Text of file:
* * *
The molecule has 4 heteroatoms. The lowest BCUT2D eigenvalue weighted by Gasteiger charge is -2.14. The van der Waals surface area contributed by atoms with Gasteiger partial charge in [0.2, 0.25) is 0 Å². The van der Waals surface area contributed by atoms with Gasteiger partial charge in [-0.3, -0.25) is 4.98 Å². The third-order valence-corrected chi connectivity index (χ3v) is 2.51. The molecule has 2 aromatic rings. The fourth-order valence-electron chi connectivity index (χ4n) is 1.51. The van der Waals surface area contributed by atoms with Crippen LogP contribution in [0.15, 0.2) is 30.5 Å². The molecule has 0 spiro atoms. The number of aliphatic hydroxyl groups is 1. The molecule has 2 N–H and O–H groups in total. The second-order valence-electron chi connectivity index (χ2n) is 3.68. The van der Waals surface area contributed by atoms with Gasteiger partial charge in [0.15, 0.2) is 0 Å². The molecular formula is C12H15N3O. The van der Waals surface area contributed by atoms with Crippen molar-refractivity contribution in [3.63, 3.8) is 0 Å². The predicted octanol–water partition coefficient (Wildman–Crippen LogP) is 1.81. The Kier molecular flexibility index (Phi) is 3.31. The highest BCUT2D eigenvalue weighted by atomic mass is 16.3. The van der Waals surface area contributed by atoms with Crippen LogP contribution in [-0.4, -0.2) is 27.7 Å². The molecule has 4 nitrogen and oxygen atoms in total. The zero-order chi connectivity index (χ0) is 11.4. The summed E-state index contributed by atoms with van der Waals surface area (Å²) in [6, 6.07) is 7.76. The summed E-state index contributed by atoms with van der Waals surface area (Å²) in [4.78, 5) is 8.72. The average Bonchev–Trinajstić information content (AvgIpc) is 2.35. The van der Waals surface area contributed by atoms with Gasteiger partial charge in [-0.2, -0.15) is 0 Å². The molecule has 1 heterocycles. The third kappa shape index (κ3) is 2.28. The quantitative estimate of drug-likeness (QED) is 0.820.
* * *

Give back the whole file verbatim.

The molecule has 4 heteroatoms. The lowest BCUT2D eigenvalue weighted by Gasteiger charge is -2.14. The van der Waals surface area contributed by atoms with Gasteiger partial charge in [0.2, 0.25) is 0 Å². The van der Waals surface area contributed by atoms with Gasteiger partial charge in [-0.3, -0.25) is 4.98 Å². The third-order valence-corrected chi connectivity index (χ3v) is 2.51. The molecule has 2 aromatic rings. The fourth-order valence-electron chi connectivity index (χ4n) is 1.51. The van der Waals surface area contributed by atoms with Crippen LogP contribution in [0.15, 0.2) is 30.5 Å². The molecule has 0 spiro atoms. The number of aliphatic hydroxyl groups is 1. The molecule has 2 N–H and O–H groups in total. The second-order valence-electron chi connectivity index (χ2n) is 3.68. The van der Waals surface area contributed by atoms with Gasteiger partial charge in [0.15, 0.2) is 0 Å². The molecular formula is C12H15N3O. The van der Waals surface area contributed by atoms with Crippen molar-refractivity contribution in [3.63, 3.8) is 0 Å². The predicted octanol–water partition coefficient (Wildman–Crippen LogP) is 1.81. The Kier molecular flexibility index (Phi) is 3.31. The highest BCUT2D eigenvalue weighted by atomic mass is 16.3. The van der Waals surface area contributed by atoms with Crippen LogP contribution in [-0.4, -0.2) is 27.7 Å². The molecule has 4 nitrogen and oxygen atoms in total. The zero-order chi connectivity index (χ0) is 11.4. The summed E-state index contributed by atoms with van der Waals surface area (Å²) in [6, 6.07) is 7.76. The summed E-state index contributed by atoms with van der Waals surface area (Å²) in [4.78, 5) is 8.72. The average Bonchev–Trinajstić information content (AvgIpc) is 2.35. The van der Waals surface area contributed by atoms with Gasteiger partial charge in [-0.2, -0.15) is 0 Å². The molecule has 1 heterocycles. The third kappa shape index (κ3) is 2.28. The quantitative estimate of drug-likeness (QED) is 0.820.